It what shouldn't have come as a surprise at the time, the Steelers drive stalled inside the Baltimore red zone and Jeff Reed was sent in to kick a 30 yard FG. The kick was good and Pittsburgh was within 3 at 9-6 with 9:30 seconds still to go.
Just like they had done in the first half following a Steelers FG, the Ravens responded on ther next possession, taking it all the way from their own 25 down to the Steelers 27 yard line over the course of eight methodical and nerve wracking plays. The 'play making cool and calm' rookie QB Joe Flacco was showing why he had been the recipient of non-stop hyperbolic love from the media up to that point, and Phil Simms was tremendously relieved the NFL's most intimidating unibrow was finally doing something positive in the 2nd half.
With the ball at the 27 and the Ravens facing a 3rd and 8, Cam Cameron and John Harbaugh decided to talk things over with their rookie QB. At the time, I distinctly remember thinking, man, I wish we utilized our timeouts in some of our crucial 3rd down situations. Turns out that timeout might not have been such a good idea in that instance for Baltimore. It gave defensive coordinator Dick LeBeau time to dial up a blitz involving Lawrence Timmons that found him 1 on 1 with Willis McGahee. I've broken this one down into many frames because of the magnitude of the play, and as a reminder of just how talented and explosive Lawrence Timmons is. That word explosive may be used by Jay Bilas when talking about every last college basketball player that can jump higher than he could - i.e. everybody - but for Timmons, the adjective sure does do fit nicely. Let's take a look.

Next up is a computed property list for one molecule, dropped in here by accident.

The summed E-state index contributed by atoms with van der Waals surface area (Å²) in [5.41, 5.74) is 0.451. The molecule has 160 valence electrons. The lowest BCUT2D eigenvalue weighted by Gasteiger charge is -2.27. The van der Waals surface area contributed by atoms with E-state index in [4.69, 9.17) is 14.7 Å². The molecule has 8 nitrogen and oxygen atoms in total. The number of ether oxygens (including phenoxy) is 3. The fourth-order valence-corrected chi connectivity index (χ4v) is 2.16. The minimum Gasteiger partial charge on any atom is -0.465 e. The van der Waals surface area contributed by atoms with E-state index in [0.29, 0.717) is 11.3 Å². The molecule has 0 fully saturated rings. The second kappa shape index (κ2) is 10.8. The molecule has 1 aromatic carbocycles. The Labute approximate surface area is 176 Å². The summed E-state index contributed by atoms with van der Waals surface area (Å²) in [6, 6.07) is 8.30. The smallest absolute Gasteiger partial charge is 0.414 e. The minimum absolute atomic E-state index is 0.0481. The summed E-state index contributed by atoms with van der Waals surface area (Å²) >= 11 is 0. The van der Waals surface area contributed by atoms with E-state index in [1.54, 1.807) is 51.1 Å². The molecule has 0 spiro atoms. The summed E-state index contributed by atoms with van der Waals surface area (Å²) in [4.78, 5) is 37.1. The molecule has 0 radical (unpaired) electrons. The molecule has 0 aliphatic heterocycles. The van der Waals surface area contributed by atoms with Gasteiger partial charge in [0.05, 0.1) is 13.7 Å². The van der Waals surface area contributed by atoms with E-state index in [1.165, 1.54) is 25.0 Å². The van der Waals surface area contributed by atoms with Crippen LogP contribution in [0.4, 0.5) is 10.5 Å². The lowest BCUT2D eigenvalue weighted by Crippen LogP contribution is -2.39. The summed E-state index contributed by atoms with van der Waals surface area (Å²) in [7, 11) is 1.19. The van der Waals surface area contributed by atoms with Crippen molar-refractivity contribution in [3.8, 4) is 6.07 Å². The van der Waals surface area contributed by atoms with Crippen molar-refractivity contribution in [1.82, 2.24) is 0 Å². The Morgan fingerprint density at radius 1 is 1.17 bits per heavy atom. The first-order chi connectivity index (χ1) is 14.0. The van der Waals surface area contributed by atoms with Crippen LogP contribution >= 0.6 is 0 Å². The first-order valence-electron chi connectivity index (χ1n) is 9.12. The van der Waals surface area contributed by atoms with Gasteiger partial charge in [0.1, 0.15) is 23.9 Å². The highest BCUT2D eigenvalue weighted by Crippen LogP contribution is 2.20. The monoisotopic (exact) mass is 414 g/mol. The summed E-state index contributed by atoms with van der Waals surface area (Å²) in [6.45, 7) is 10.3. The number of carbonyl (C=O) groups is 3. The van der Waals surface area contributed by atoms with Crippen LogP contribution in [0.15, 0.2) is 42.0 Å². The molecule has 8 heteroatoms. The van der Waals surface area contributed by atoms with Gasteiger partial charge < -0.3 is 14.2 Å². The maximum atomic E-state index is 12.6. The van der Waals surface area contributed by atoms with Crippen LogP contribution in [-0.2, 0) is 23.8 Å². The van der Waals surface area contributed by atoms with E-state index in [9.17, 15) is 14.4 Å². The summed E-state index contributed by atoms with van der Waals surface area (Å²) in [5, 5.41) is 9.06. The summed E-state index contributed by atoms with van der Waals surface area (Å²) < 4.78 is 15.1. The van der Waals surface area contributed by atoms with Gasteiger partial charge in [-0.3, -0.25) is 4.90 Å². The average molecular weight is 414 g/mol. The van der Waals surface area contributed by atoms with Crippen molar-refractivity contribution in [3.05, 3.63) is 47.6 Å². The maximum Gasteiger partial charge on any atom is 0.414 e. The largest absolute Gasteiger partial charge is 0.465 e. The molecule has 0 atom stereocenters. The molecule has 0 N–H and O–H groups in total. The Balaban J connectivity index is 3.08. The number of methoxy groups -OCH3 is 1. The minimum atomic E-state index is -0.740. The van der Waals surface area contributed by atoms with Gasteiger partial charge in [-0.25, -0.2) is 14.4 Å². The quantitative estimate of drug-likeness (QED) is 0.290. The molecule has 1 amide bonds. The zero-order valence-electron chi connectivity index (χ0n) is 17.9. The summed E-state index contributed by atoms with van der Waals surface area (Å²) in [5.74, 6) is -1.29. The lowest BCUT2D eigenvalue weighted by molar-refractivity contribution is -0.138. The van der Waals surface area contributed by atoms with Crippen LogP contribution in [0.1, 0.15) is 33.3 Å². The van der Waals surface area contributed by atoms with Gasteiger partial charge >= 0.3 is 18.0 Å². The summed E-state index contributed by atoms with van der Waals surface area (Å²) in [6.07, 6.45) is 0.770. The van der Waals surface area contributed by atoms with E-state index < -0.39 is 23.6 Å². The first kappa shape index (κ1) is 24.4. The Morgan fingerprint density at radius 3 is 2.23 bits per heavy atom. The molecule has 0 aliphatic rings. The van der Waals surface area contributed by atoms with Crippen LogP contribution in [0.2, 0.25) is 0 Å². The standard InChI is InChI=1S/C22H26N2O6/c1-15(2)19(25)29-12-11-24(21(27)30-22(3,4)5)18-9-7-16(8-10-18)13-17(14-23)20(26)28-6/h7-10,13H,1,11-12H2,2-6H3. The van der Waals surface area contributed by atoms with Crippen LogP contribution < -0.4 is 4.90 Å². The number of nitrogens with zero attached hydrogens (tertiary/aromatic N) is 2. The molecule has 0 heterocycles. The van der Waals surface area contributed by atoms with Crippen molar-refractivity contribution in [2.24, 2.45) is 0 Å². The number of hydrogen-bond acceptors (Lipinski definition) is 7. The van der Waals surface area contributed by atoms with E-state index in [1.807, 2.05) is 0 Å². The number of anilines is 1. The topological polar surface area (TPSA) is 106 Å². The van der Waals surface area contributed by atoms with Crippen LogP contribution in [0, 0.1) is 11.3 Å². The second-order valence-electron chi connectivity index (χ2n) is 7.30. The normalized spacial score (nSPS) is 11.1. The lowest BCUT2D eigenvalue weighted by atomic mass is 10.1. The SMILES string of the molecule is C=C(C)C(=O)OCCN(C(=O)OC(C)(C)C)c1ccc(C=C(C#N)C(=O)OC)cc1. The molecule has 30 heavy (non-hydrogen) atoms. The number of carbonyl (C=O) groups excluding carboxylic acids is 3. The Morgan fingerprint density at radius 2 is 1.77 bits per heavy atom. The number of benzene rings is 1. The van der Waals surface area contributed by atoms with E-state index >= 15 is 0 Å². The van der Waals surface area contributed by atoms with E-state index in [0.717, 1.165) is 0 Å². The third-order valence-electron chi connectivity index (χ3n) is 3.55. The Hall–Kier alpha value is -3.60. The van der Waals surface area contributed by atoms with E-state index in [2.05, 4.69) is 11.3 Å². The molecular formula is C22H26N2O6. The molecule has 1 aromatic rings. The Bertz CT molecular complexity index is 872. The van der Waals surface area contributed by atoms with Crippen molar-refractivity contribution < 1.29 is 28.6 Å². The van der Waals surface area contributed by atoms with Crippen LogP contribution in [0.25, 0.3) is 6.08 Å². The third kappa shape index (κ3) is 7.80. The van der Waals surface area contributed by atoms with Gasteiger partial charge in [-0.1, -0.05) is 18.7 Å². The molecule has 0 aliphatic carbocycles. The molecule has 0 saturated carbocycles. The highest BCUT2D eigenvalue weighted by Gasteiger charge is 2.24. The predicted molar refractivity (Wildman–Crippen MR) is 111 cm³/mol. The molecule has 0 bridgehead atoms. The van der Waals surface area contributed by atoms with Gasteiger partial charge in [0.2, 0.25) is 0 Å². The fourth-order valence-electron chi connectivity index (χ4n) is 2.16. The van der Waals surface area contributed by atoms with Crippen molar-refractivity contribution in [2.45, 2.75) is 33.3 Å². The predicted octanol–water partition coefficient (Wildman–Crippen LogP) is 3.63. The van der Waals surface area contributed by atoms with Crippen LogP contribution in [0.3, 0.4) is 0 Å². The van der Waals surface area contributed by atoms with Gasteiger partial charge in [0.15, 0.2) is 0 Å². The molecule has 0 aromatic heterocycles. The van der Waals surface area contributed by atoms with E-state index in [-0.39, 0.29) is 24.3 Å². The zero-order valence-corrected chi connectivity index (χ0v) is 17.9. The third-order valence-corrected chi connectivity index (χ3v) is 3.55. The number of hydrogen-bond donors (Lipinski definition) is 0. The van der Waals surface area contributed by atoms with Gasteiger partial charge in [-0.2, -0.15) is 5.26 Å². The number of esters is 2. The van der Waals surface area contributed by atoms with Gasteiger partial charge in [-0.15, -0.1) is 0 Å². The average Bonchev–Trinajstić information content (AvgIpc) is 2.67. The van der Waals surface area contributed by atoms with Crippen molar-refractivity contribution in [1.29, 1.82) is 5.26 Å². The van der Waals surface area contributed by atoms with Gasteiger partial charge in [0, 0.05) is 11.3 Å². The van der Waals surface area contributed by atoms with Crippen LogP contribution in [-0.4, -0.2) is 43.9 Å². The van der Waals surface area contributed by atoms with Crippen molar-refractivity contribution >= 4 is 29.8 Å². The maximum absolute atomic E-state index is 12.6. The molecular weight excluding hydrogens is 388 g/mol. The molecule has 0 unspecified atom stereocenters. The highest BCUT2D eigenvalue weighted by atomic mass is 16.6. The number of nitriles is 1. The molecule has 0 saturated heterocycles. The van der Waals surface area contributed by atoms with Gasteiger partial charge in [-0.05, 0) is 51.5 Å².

It's hard to really see it, but in frame #3 above, Timmons is kind of giving a hop type juke to McGahee rather than taking him straight on. What McGahee fails to account for though is that when Timmons comes down on his foot, he's going to just explode and take a ridiculously fast and huge first step right by McGahee's outside shoulder and have the upper hand on beating McGahee to the right angle when they do in fact make contact.
In #4 above, we see Timmons has planted and is about to take that first step. Meanwhile Flacco has planted his back foot himself and is in great shape to throw down the field if Timmons doesn't get there in a hurry.
And there's that first step. Pretty crazy athleticis. Still had work to do and thank goodness Flacco made a mistake here and didn't step up even just a step or step and a half in the pocket.
Quite an impressive display of strength here by Timmons too as he finds a way to muster up enough strength to really get a good hit on Flacco despite being off just a split second ago.
The ball was loose, and though the Ravens' McGahee fell on it, the loss of 14 yards on the play put the Ravens out of Matt Stover FG range. With just over 3 1/2 minutes remaining on the clock and needing a FG to tie it, Ben Roethlisberger and the Steelers offense trouted back on to the field to work some more late game magic.